DETROIT — Closed in 2005, the shell of the former Cass Technical High School now beckons graffiti artists, thieves, alumni and “urban adventurers” who wander the hallways, play abandoned pianos and steal copper, according to a Detroit Free Press article.

The eight-story, 831,000-square-foot school once housed 4,000 Detroit Public Schools students, but might be demolished next spring if no one comes forward with an offer to redevelop the site, the Free Press reported. DPS has since built the new, $115-million Cass Tech next door, according to the Free Press.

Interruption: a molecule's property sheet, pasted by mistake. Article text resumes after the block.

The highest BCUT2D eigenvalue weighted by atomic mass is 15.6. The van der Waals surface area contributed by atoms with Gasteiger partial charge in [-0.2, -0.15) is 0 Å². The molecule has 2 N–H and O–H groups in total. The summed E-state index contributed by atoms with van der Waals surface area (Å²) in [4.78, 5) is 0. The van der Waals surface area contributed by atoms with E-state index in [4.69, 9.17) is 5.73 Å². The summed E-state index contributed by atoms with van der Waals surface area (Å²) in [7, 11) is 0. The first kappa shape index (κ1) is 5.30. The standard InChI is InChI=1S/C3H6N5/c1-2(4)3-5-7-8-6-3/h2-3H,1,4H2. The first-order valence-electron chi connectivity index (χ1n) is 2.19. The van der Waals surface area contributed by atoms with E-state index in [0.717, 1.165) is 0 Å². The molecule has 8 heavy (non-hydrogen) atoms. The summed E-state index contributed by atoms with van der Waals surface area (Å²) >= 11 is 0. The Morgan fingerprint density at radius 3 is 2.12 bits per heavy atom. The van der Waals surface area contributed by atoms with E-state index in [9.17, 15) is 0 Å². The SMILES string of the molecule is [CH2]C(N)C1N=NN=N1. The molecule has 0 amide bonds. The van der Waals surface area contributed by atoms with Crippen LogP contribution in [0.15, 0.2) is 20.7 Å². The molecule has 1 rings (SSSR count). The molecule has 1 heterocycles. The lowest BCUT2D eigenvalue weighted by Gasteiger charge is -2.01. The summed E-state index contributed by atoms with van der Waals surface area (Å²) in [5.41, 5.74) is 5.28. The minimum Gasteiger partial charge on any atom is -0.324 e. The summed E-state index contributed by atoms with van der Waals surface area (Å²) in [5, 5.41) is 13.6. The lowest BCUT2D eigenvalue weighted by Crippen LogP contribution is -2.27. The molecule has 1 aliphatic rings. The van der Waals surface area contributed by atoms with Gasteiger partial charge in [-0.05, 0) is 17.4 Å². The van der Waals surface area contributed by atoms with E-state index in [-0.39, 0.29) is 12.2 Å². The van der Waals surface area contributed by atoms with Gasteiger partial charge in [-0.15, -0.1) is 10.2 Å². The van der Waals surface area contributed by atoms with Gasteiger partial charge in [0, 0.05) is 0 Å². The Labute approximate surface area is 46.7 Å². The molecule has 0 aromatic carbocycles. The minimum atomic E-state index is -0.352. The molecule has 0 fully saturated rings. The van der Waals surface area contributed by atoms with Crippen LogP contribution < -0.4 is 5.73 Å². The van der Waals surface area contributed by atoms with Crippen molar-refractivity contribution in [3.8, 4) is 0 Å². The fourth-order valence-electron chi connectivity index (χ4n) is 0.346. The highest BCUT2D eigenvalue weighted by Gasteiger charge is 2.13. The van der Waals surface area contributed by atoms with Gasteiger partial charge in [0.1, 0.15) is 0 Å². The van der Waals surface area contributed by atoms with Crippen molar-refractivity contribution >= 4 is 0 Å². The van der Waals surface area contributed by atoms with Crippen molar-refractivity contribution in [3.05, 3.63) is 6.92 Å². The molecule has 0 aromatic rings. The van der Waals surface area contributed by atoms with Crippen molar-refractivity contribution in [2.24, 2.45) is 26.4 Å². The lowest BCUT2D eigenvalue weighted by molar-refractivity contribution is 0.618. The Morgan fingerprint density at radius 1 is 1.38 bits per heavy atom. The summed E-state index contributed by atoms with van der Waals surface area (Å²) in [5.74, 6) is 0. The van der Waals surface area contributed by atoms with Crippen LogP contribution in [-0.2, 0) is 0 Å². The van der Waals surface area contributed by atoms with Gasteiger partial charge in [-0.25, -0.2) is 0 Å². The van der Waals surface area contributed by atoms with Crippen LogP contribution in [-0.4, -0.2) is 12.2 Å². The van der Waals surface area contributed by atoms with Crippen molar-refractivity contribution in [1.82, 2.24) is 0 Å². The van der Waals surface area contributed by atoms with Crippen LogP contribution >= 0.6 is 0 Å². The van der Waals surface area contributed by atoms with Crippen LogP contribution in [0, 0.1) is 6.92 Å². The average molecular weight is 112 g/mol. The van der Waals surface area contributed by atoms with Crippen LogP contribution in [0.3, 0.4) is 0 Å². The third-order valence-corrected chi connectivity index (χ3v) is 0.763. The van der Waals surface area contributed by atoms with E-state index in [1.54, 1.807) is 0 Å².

District spokesman Steve Wasko told the Free Press that the district has tried in vain to secure the building against determined intruders, some of whom told the Free Press that they were attracted to visit the alma mater of entertainers like Diana Ross and Lily Tomlin.

"It's a constant battle with them," Wasko told the Free Press. "The destruction has been so extensive because people are stealing copper, stripping the building and knocking holes in walls. It's dangerous to be in there."

Canadian Peter McCullough, an urban decay photographer, told the Free Press, “It’s a beautiful building. There’s nothing like it. It’s a shame it’s going down.”

Detroit Free Press, “The hidden world of old Cass Tech High School,” Dec. 3, 2010

Michigan Education Digest, “Trustee: Sell schools to prevent vandalism,” Oct. 29, 2010